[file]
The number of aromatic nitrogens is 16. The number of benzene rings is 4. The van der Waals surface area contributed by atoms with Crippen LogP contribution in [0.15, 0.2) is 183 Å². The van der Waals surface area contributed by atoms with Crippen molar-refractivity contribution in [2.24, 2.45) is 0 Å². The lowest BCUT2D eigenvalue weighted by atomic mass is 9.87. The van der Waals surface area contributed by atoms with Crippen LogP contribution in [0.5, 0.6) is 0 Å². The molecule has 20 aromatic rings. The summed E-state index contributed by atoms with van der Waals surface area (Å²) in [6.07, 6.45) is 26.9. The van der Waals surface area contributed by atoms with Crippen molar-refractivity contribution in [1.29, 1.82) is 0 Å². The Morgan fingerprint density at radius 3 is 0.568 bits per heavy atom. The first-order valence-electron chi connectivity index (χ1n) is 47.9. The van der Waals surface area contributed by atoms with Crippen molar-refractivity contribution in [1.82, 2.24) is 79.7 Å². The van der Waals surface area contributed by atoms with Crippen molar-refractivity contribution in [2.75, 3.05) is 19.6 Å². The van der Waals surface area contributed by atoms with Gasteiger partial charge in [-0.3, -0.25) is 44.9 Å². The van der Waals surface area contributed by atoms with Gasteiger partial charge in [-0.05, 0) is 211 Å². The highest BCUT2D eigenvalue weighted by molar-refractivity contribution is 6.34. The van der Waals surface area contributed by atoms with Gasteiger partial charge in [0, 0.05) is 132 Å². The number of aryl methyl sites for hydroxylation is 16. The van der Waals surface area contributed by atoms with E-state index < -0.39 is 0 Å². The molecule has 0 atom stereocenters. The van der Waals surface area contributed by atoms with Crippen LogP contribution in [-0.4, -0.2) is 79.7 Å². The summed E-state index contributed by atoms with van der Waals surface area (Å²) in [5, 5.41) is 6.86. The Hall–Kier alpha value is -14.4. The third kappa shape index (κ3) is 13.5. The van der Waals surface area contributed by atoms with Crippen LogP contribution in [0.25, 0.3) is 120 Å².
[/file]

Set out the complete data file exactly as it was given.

The number of aromatic nitrogens is 16. The number of benzene rings is 4. The van der Waals surface area contributed by atoms with Crippen LogP contribution in [0.15, 0.2) is 183 Å². The van der Waals surface area contributed by atoms with Crippen molar-refractivity contribution in [2.24, 2.45) is 0 Å². The lowest BCUT2D eigenvalue weighted by atomic mass is 9.87. The van der Waals surface area contributed by atoms with Crippen LogP contribution in [0.5, 0.6) is 0 Å². The molecule has 20 aromatic rings. The summed E-state index contributed by atoms with van der Waals surface area (Å²) in [6.07, 6.45) is 26.9. The van der Waals surface area contributed by atoms with Crippen molar-refractivity contribution in [1.29, 1.82) is 0 Å². The Morgan fingerprint density at radius 3 is 0.568 bits per heavy atom. The first-order valence-electron chi connectivity index (χ1n) is 47.9. The van der Waals surface area contributed by atoms with Crippen molar-refractivity contribution in [1.82, 2.24) is 79.7 Å². The van der Waals surface area contributed by atoms with Crippen molar-refractivity contribution in [2.75, 3.05) is 19.6 Å². The van der Waals surface area contributed by atoms with Gasteiger partial charge in [-0.3, -0.25) is 44.9 Å². The van der Waals surface area contributed by atoms with Gasteiger partial charge in [-0.05, 0) is 211 Å². The highest BCUT2D eigenvalue weighted by molar-refractivity contribution is 6.34. The van der Waals surface area contributed by atoms with Gasteiger partial charge in [0, 0.05) is 132 Å². The number of aryl methyl sites for hydroxylation is 16. The van der Waals surface area contributed by atoms with E-state index < -0.39 is 0 Å². The molecule has 0 atom stereocenters. The van der Waals surface area contributed by atoms with Crippen LogP contribution in [-0.4, -0.2) is 79.7 Å². The summed E-state index contributed by atoms with van der Waals surface area (Å²) in [5, 5.41) is 6.86. The Hall–Kier alpha value is -14.4. The third kappa shape index (κ3) is 13.5. The van der Waals surface area contributed by atoms with Crippen LogP contribution in [0.25, 0.3) is 120 Å².